"Personal influence": Social context and political competition

Andrea Galeotti, Andrea Mattozzi

    Research output: Contribution to journalArticleResearchpeer-review

    9 Citations (Scopus)


    This paper studies the effect of social learning on political outcomes in a model of informative campaign advertising. Voters' communication network affects parties' incentives to disclose political information, voters' learning about candidates running for office, and polarization of the electoral outcome. In richer communication networks, parties disclose less political information and voters are more likely to possess erroneous beliefs about the characteristics of the candidates. In turn, a richer communication network among voters may lead to political polarization. These results are reinforced when interpersonal communication occurs more frequently among ideologically homogeneous individuals and parties can target political advertising.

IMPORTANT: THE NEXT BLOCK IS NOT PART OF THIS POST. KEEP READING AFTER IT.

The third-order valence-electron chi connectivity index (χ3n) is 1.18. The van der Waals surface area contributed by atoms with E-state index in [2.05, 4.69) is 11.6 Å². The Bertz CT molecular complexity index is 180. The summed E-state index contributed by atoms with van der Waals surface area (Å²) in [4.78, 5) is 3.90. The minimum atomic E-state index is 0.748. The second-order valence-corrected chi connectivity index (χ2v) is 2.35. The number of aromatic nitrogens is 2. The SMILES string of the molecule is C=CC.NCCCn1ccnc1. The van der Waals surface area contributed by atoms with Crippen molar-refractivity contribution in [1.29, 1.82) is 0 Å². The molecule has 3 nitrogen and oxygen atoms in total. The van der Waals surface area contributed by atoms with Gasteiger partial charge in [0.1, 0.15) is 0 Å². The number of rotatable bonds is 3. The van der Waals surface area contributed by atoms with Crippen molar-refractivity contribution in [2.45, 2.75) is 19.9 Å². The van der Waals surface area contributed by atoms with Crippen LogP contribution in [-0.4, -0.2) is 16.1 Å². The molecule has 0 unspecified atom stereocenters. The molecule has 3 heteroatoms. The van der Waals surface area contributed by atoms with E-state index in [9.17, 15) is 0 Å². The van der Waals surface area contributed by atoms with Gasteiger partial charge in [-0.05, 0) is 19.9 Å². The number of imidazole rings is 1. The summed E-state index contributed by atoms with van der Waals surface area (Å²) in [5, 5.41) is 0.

Original languageEnglish
    Pages (from-to)307-327
    JournalAmerican Economic Journal: Microeconomics
    Issue number1
    Publication statusPublished - 1 Feb 2011


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